And suppose they followed the Snowcats' tracks. Suppose that was how Weiher made it through 20 miles of deep snow. Why?

Why abandon a perfectly operable car to strike out into the forest at midnight?

Why press on through 20 miles of snowdrifts and darkness to break into a lock, unheated trailer and die?

Why drive all the way up there in the first place? And how? If someone chased them, why was the car undamaged? What were the whistling noises and the voices Shones heard on the road?

It doesn't add up.

"There was some force that made em go up there." Jack Madruga's mother Mabel says firmly. "They wouldn't have fled off in the wood like a bunch of quail. We know good and well that somebody made them do it. We can't visualize someone getting the upper hand on those five men, but we know it must have been."

"They seen something at that game, at the parking lot," says Ted Weiher's sister-in-law. "They might have seen it and didn't even realize they seen it."

"I can't understand why Gary would have been that scared," says Klops.

Even a fire, he says, "All those paperbacks and they didn't even build a lousy fire. I can't understand why they didn't do that unless they were afraid."

But he cannot imagine what they were afraid of. Neither can the investigators. They can't prove there was foul play and they can't explain it if there wasn't.

They don't even know if Gary Mathias is died. They think he is. They think his body probably lay on the snow until the spring thaw came and eased him down, deep inside some thick green patch of mountain manzanita.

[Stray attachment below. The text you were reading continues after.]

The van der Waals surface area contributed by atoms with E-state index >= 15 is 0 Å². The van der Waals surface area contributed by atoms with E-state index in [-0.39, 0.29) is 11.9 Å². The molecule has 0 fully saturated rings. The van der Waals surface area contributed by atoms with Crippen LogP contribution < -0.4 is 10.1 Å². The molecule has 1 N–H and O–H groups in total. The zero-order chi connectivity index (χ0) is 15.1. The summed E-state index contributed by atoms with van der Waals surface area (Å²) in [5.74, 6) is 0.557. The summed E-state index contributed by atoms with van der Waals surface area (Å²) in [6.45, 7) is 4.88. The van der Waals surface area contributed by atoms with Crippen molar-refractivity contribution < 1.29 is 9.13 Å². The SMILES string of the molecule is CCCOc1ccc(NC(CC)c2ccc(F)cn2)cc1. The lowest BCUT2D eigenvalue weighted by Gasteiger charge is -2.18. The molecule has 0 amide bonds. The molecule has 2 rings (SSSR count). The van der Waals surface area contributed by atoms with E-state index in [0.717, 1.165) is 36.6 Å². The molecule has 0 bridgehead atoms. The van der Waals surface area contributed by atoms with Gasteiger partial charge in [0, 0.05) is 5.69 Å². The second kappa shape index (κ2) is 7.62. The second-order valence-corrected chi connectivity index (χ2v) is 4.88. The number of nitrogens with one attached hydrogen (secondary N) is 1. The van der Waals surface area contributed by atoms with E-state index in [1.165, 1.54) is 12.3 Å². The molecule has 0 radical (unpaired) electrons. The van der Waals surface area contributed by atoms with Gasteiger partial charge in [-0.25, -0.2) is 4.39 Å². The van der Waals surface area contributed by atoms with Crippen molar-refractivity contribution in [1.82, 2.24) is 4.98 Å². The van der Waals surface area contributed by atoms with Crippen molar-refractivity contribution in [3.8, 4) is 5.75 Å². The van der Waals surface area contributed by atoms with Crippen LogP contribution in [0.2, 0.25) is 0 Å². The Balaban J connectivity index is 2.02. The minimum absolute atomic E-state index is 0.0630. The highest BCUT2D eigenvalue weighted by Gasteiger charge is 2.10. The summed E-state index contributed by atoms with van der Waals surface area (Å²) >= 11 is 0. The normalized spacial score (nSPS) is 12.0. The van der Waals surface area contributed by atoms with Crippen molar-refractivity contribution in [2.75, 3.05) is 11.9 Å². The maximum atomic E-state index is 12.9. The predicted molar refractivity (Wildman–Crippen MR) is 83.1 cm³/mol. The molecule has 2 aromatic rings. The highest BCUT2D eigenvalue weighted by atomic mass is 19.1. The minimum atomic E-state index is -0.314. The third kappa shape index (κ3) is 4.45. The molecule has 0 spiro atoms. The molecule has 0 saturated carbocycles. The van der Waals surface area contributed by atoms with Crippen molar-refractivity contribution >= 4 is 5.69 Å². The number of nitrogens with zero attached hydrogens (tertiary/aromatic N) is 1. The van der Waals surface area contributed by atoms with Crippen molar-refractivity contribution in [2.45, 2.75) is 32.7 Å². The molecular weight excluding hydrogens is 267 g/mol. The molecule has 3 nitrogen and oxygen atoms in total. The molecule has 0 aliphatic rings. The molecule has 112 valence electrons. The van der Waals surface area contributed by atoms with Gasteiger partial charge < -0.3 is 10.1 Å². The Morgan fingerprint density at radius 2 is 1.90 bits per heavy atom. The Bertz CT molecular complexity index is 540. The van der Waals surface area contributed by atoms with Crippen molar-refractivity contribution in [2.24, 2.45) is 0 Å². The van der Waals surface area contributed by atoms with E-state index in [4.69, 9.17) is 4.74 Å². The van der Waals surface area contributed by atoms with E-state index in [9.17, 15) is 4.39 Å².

There are also several extensive Reddit discussions on the case, the most informative of which is probably this one: https://www.reddit.com/r/UnresolvedM...g_men_abandon/
This case discussion involves much speculation because the men's actions at all junctures of their fateful trek were illogical and inexplicable. That's also what makes it fascinating and haunting.
Photo of the five:

Below is a contemporary map of key locations. Remember, after the game, their known intention was to head back home to Yuba City. One of my initial theories is that perhaps they missed the turnoff south to Yuba, and, since they were low-functioning to begin with, and excited after the game, might have become increasingly frantic, everything spiralled out of control from there.
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Old 04-13-19, 05:30 PM
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Re: Eerie mysteries and unexplained events

I've never heard this story, but yeah, it's really interesting. I approve of this thread.
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Old 04-13-19, 05:55 PM
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Re: Eerie mysteries and unexplained events

That reminds me a bit of all the weird shit surrounding the Dyatlov Pass Incident.
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Old 04-13-19, 06:05 PM
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Re: Eerie mysteries and unexplained events